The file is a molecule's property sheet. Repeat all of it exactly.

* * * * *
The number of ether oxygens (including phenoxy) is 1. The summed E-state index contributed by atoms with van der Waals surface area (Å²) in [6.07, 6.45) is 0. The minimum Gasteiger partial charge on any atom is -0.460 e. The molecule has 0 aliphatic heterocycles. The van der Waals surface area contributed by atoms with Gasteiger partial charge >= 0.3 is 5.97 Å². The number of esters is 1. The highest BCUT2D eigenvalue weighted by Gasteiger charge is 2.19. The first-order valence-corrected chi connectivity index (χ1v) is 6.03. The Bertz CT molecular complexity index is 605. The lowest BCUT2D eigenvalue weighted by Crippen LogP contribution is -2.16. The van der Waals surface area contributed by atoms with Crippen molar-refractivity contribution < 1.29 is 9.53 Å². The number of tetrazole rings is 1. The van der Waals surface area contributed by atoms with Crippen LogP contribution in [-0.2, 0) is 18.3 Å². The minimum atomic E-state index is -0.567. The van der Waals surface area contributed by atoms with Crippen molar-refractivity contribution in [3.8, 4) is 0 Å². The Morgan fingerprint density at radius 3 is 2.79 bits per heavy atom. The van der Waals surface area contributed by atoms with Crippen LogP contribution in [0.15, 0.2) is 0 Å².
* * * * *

The number of ether oxygens (including phenoxy) is 1. The summed E-state index contributed by atoms with van der Waals surface area (Å²) in [6.07, 6.45) is 0. The minimum Gasteiger partial charge on any atom is -0.460 e. The molecule has 0 aliphatic heterocycles. The van der Waals surface area contributed by atoms with Gasteiger partial charge >= 0.3 is 5.97 Å². The number of esters is 1. The highest BCUT2D eigenvalue weighted by Gasteiger charge is 2.19. The first-order valence-corrected chi connectivity index (χ1v) is 6.03. The Bertz CT molecular complexity index is 605. The lowest BCUT2D eigenvalue weighted by Crippen LogP contribution is -2.16. The van der Waals surface area contributed by atoms with Crippen molar-refractivity contribution < 1.29 is 9.53 Å². The number of tetrazole rings is 1. The van der Waals surface area contributed by atoms with Crippen LogP contribution in [-0.2, 0) is 18.3 Å². The minimum atomic E-state index is -0.567. The van der Waals surface area contributed by atoms with Crippen molar-refractivity contribution in [3.8, 4) is 0 Å². The Morgan fingerprint density at radius 3 is 2.79 bits per heavy atom. The van der Waals surface area contributed by atoms with Crippen LogP contribution in [0.15, 0.2) is 0 Å².